Last week, Secretary of State Rex Tillerson declared the ISIS fight in Iraq to be over, and demanded that Iraq’s Shi’ite militias “go home to Iran” or disarm, even though the groups are legally structured as part of Iraq’s security forces.
Abu Mahdi al-Muhandis, the deputy leader of the government ministry in charge of the militias and the leader of the Hezbollah Brigades, was the latest to rule out such a move, saying Monday that the groups will stay in Iraq.
“The future of the PMF is to defend Iraq,” Muhandis insisted, saying that the Iraqi army and police are unable to operate without the support of the militia forces. He described the militias as a “parallel military” for Iraq.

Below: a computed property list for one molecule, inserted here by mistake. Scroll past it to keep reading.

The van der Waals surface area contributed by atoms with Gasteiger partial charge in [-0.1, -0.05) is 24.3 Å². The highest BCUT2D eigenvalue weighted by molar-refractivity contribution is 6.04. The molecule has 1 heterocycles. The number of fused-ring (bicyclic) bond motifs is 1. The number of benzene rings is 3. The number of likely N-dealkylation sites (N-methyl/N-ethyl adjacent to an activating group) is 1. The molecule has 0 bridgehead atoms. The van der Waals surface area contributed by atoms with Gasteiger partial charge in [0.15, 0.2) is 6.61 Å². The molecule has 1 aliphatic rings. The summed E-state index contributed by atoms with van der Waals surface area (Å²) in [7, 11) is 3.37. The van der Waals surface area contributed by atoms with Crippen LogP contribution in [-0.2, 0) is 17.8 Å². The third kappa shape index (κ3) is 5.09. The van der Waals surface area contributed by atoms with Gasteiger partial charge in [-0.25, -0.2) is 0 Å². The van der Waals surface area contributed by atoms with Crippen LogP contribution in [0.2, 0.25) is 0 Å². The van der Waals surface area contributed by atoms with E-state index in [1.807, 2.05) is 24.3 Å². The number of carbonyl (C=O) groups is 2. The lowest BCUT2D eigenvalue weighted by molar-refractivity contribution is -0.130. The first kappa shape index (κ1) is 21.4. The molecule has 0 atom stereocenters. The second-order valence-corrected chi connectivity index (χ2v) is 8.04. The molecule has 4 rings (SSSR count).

Iraq has used the militias repeatedly in military operations, with such forces doing heavy lifting in the ISIS war, and having since participated in the invasion of Iraqi Kurdistan. The groups have proven controversial because of their tendancy to participate in extra-legal kidnappings, torture, and execution, and because their influence tends to mean Iraq’s government is unwilling to police them.
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